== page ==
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Is stream bank restoration linked to flood resilience?
Kickapoo Research Projects diagram
SINCE THE 2018 FLOOD, watersheds in Southwest Wisconsin like the Kicka-poo River and Coon Creek have become the subject of numerous studies. While our paper has reported on all of them, this diagram shows how they are interrelated.

DRIFTLESS - Amazing work has been done in recent years on Driftless Area streams to restore the banks and improve habitat. These efforts undertaken by county land conservation departments, WDNR and private groups like Trout Unlimited, help to prevent soil erosion and phosphorous contamination, reconnect streams with their floodplains, enhance fishing opportunities and restore habitat for fish and other species.

In Crawford County, examples of such projects include work on Tainter and Conway creeks in Star Valley on the Rayner property, and on Citron Creek on the Dudenbostel property. In Vernon County, one example includes work on Weister Creek in the Kickapoo Valley Reserve.

As it stands, five flood control dams stand breached after the 2018 flood, and the frequency of high-intensity rainfall events has become much more common. As a result, much thought is being given to what combination of approaches to land use can best help to protect Driftless Area communities against flooding. 

Back in the 1950s and 1960s when the flood control dams were built, work plans for the watersheds the dams were meant to control called for conservation land use on ridge top agricultural lands. This was seen as an essential component for the dams to be able to function. 

Others since have pointed to sedimentation from historic soil erosion into the floodplain as another contributing cause of flooding. Yet others point to highly eroded, vertical, stream banks that funnel water in precipitous runoff instead allowing it to spread out and slow down.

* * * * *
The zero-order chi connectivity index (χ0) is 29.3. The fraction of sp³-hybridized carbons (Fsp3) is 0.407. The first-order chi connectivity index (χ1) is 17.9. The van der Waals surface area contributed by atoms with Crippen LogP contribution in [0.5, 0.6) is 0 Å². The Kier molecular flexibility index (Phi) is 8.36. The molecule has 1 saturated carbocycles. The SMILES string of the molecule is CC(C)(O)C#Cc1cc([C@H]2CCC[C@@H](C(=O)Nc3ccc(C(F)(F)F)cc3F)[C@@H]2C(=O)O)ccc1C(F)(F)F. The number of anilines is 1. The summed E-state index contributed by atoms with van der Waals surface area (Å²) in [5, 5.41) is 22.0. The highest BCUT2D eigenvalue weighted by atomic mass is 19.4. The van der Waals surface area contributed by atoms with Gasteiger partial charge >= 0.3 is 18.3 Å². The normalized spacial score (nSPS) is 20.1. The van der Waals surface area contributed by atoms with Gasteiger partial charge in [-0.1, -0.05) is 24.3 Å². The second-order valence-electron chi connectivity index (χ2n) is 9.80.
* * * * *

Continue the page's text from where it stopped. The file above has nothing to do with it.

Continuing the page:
Complementing many other interconnected research initiatives that are focused on the Driftless Area, this most recently announced investigation, ‘Interactive Dynamics of Stream Restoration and Flood Resilience in a Changing Climate,’ will bring together researchers from UW-Madison and Indiana University. The group has received $611,466 in funding from the National Science Foundation for their work.

The research team will include Caroline Gottschalk Druschke, Associate Professor in the UW-Madison Department of English; Eric Booth, Research Scientist with the UW-Madison Departments of Agronomy and Civil and Environmental Engineering; Rebecca Lave, Professor and Chair of the Indiana University Department of Geography; and Paige Stork and Sydney Widell, masters candidates in Freshwater and Marine Sciences at UW-Madison.

Methods and questions

 The group will use surveys and drones, and in-person field work, to perform an assessment of geomorphic and ecosystem changes of different restoration techniques in large flood events. Questions the research is being undertaken to answer include: